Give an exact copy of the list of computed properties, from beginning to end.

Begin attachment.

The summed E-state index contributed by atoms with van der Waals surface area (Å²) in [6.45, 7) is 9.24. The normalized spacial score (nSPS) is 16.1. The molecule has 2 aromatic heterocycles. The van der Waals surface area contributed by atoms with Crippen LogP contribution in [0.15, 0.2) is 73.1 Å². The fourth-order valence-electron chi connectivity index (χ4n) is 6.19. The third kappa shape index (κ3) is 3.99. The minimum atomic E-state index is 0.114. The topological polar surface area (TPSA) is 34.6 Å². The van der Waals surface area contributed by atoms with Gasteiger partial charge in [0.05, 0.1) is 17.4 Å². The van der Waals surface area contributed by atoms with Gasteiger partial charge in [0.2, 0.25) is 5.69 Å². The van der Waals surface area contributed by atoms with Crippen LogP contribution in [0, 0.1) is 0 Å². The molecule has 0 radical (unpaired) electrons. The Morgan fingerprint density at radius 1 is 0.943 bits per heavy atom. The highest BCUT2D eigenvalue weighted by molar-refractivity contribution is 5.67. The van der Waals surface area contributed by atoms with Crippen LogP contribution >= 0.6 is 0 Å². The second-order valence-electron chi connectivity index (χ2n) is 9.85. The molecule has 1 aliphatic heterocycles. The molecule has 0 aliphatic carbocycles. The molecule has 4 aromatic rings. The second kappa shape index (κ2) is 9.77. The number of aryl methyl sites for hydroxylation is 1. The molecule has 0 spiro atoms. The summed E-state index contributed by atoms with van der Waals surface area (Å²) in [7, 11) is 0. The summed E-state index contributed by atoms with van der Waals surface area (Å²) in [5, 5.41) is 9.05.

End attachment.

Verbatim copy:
The summed E-state index contributed by atoms with van der Waals surface area (Å²) in [6.45, 7) is 9.24. The normalized spacial score (nSPS) is 16.1. The molecule has 2 aromatic heterocycles. The van der Waals surface area contributed by atoms with Crippen LogP contribution in [0.15, 0.2) is 73.1 Å². The fourth-order valence-electron chi connectivity index (χ4n) is 6.19. The third kappa shape index (κ3) is 3.99. The minimum atomic E-state index is 0.114. The topological polar surface area (TPSA) is 34.6 Å². The van der Waals surface area contributed by atoms with Gasteiger partial charge in [0.05, 0.1) is 17.4 Å². The van der Waals surface area contributed by atoms with Gasteiger partial charge in [0.2, 0.25) is 5.69 Å². The van der Waals surface area contributed by atoms with Crippen LogP contribution in [0, 0.1) is 0 Å². The molecule has 0 radical (unpaired) electrons. The Morgan fingerprint density at radius 1 is 0.943 bits per heavy atom. The highest BCUT2D eigenvalue weighted by molar-refractivity contribution is 5.67. The van der Waals surface area contributed by atoms with Crippen LogP contribution >= 0.6 is 0 Å². The second-order valence-electron chi connectivity index (χ2n) is 9.85. The molecule has 1 aliphatic heterocycles. The molecule has 0 aliphatic carbocycles. The molecule has 4 aromatic rings. The second kappa shape index (κ2) is 9.77. The number of aryl methyl sites for hydroxylation is 1. The molecule has 0 spiro atoms. The summed E-state index contributed by atoms with van der Waals surface area (Å²) in [7, 11) is 0. The summed E-state index contributed by atoms with van der Waals surface area (Å²) in [5, 5.41) is 9.05.